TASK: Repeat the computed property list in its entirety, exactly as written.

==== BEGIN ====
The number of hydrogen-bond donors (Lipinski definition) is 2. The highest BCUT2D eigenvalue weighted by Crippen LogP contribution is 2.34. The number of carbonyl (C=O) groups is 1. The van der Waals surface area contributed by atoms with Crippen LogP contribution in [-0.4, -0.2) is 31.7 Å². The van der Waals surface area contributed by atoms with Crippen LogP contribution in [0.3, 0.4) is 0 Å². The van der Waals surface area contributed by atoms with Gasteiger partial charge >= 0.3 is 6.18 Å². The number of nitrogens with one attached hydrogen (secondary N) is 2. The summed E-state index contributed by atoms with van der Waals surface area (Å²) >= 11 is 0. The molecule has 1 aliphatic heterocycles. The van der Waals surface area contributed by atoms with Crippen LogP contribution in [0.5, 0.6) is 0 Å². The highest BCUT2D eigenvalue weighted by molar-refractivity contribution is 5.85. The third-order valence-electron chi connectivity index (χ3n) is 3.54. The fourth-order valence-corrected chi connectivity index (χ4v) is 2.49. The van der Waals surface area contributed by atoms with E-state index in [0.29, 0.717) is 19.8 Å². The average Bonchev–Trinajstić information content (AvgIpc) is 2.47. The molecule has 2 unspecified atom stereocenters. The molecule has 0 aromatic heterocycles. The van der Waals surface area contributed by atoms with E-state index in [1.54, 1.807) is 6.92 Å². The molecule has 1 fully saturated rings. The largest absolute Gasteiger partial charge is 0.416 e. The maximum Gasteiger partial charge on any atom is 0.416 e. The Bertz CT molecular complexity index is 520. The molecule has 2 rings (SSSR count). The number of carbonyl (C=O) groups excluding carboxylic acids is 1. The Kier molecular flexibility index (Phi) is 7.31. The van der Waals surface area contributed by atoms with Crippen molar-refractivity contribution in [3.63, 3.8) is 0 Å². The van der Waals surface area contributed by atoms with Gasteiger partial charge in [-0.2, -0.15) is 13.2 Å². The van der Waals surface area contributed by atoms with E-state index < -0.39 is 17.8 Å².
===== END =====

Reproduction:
The number of hydrogen-bond donors (Lipinski definition) is 2. The highest BCUT2D eigenvalue weighted by Crippen LogP contribution is 2.34. The number of carbonyl (C=O) groups is 1. The van der Waals surface area contributed by atoms with Crippen LogP contribution in [-0.4, -0.2) is 31.7 Å². The van der Waals surface area contributed by atoms with Crippen LogP contribution in [0.3, 0.4) is 0 Å². The van der Waals surface area contributed by atoms with Gasteiger partial charge >= 0.3 is 6.18 Å². The number of nitrogens with one attached hydrogen (secondary N) is 2. The summed E-state index contributed by atoms with van der Waals surface area (Å²) >= 11 is 0. The molecule has 1 aliphatic heterocycles. The van der Waals surface area contributed by atoms with Crippen LogP contribution in [0.5, 0.6) is 0 Å². The highest BCUT2D eigenvalue weighted by molar-refractivity contribution is 5.85. The third-order valence-electron chi connectivity index (χ3n) is 3.54. The fourth-order valence-corrected chi connectivity index (χ4v) is 2.49. The van der Waals surface area contributed by atoms with E-state index in [0.29, 0.717) is 19.8 Å². The average Bonchev–Trinajstić information content (AvgIpc) is 2.47. The molecule has 2 unspecified atom stereocenters. The molecule has 0 aromatic heterocycles. The van der Waals surface area contributed by atoms with E-state index in [1.54, 1.807) is 6.92 Å². The molecule has 1 fully saturated rings. The largest absolute Gasteiger partial charge is 0.416 e. The maximum Gasteiger partial charge on any atom is 0.416 e. The Bertz CT molecular complexity index is 520. The molecule has 2 rings (SSSR count). The number of carbonyl (C=O) groups excluding carboxylic acids is 1. The Kier molecular flexibility index (Phi) is 7.31. The van der Waals surface area contributed by atoms with Crippen molar-refractivity contribution in [3.63, 3.8) is 0 Å². The van der Waals surface area contributed by atoms with Gasteiger partial charge in [-0.2, -0.15) is 13.2 Å². The van der Waals surface area contributed by atoms with E-state index < -0.39 is 17.8 Å².